There were cheers and tears of joy and jubilation in Buncrana on Friday as hundreds welcomed Lough Swilly RNLI’s new lifeboat home.
The new €2.4 million Shannon class lifeboat is the first in the history of the lifesaving charity that has been named after an Irish river, in recognition of the service and dedication of Irish lifeboat crews.
The new lifeboat - designed by Derry man Peter Eyre - left RNLI Headquarters in Poole on Wednesday, April 1st with a full crew and over the course of a ten-day passage visited lifeboat stations at Newlyn, Aberystwyth, Douglas, Oban, Tobermory and Bangor before finally pulling in to its flanking station in Portrush, County Antrim from where it left in the early hours of Friday morning on the final leg to Buncrana.
At 12 noon the lifeboat was escorted into Lough Swilly by a flotilla of boats to an emotional homecoming.
Lough Swilly RNLI coxwain Mark Barnett told the Journal it was “hard to hold back the tears” when the crew saw the hundreds of people gathered at Buncrana pier to welcome them home.
He said: “We’re so proud and delighted with the new craft. It’s such an honour to receive it. It was just fantastic to see so many people on the pier to welcome us.”
John McCarter, Lifeboat Operations Manager also said it was an “emotional day.”
He said: “This day brings to a conclusion many years of hard work on behalf of so many people. It’s an amazing craft and it’s a fantastic day for RNLI to receive this. It is also a huge delight for us that one of the chief designers is Peter Eyre, who is from just up the road in Derry and cut his teeth sailing on Lough Swilly.”
Mr McCarter added that the day was not just monumental for Lough Swilly RNLI but also for the local community, who have given them such strong support over the years.
He said: “We are a community organisation and the whole community of Inishowen feels deeply connected to the RNLI. We are part of their lives and involved in bringing people safely from sea when they get into bother. Because of this, we are part of family life. The community has taken us to their heart and we are here due to the support they have given us for many years.”
Peter Eyre, who is from the Waterside, said he was “delighted” to see the lifeboat he was so instrumental in designing sail into the Swilly.
Peter, a former Foyle College pupil, began designing the lifeboat at the age of 24.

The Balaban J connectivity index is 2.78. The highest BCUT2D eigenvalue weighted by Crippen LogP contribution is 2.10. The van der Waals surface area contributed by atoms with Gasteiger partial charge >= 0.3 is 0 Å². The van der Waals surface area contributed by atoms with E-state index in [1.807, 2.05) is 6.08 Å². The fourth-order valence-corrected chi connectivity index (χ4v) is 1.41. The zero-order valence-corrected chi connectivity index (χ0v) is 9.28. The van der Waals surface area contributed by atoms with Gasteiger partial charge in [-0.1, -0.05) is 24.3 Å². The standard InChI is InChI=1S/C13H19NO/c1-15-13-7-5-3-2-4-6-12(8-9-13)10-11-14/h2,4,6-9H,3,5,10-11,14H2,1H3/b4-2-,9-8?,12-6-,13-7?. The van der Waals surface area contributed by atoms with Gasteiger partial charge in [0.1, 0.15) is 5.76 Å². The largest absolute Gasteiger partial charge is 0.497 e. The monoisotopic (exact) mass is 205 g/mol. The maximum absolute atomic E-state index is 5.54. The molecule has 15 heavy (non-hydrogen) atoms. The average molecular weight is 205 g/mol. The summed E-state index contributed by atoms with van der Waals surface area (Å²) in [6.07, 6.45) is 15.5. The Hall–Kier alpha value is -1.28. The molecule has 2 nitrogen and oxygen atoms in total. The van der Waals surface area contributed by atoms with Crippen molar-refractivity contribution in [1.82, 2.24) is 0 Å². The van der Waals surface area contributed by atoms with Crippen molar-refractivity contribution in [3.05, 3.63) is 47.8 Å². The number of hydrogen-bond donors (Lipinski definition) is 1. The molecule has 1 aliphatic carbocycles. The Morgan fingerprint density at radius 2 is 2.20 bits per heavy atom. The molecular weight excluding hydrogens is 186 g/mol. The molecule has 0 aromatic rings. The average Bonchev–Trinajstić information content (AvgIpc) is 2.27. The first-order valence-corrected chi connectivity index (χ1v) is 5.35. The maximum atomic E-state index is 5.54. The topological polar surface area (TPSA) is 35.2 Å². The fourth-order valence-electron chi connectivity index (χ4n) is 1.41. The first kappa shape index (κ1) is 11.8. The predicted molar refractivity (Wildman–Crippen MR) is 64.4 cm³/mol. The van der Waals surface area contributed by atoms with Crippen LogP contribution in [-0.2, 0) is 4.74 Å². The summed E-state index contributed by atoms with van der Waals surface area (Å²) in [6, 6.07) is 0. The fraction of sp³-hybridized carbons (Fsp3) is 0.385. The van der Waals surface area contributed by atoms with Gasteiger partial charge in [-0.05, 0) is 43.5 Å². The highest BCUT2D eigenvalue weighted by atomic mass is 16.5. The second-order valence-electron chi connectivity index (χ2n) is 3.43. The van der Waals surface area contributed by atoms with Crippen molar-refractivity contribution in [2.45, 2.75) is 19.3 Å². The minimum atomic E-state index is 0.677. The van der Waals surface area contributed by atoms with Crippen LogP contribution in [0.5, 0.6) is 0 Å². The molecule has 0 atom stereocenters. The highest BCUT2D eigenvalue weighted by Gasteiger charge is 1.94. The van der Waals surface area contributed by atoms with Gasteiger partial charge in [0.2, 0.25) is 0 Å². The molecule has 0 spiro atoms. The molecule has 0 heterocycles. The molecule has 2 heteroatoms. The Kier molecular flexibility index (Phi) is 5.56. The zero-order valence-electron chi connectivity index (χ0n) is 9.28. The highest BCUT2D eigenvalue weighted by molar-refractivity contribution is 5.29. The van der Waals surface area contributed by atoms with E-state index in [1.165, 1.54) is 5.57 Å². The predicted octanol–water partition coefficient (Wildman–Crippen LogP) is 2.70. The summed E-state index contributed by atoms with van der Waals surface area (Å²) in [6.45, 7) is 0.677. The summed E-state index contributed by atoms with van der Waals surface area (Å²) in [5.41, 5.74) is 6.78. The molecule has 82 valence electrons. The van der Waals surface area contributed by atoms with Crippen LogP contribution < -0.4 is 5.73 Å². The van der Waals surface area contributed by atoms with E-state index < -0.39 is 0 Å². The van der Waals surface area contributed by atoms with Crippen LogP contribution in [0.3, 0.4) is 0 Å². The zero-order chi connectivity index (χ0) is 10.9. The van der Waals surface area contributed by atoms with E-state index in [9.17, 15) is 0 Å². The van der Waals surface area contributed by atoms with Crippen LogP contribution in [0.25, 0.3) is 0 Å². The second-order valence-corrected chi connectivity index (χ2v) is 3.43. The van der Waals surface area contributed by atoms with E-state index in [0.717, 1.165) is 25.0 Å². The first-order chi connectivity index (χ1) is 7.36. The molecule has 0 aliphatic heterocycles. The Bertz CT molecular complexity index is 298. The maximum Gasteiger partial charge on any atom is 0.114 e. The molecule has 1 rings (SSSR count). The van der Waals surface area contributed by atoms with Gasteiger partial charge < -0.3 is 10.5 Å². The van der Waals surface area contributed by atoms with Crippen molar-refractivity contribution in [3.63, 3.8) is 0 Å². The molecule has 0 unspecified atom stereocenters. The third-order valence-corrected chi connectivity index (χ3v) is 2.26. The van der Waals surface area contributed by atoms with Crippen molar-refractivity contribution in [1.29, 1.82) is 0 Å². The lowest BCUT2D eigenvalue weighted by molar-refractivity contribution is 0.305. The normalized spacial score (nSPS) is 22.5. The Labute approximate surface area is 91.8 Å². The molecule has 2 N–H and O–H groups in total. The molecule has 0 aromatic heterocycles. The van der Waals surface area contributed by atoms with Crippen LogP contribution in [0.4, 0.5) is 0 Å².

The lifeboat is the first to be propelled by waterjets instead of traditional propellers, making it the most agile and manoeuvrable all-weather lifeboat in the fleet. Waterjets allow the vessel to operate in shallow waters and be intentionally beached. The lifeboat has a top speed of 25 knots and a range of 250 nautical miles, which makes it ideal for offshore searches and rescues in calm and rough seas.
Peter, who was joined on the day by his wife Alice and mother Sheelagh Mary said: “I have always had a link to the RNLI; it has been there in the background. I was just 14 years old when my family’s 30ft cruiser racer yacht was dismasted in rough seas and force 7 winds. The yacht lost its mast and was escorted back to shore by the volunteer lifeboat crew.
“I wish the Lough Swilly crew the best of luck with their new Lifeboat. I can tell how much this boat means to them. It is clear they will take great care of her and put her to good use as they bravely respond to people in distress. Knowing that I have designed a Lifeboat that will keep the crew safe when they launch into challenging conditions in their quest to save lives at sea makes me incredibly proud.”
Liam Magee, Station Chairman and who was instrumental in setting up Lough Swilly RNLI said the new lifeboat was the “icing on the cake of many years of hoping and wishing.”
He said the boat would allow them to save many more lives.
The lifeboat is named Derek Bullivant and has been largely funded through a legacy from Mr Derek Jim Bullivant of Bewdley, Worcestershire in the UK, who passed away in September 2011.
The volunteer lifeboat crew will be busy training around the clock on the new lifeboat and when they are assessed as fully trained on it the new lifeboat will then officially be put on service. It will replace the Mersey and Tyne class lifeboats, which are now nearing the end of their operational lives. Once rolled out, the entire all-weather lifeboat fleet will be capable of 25 knots, making the lifesaving service more efficient and effective than ever before.
Lough Swilly’s lifeboats have launched over 700 times and saved 47 lives, as well as bringing 517 others safely home, since its establishment in 1988.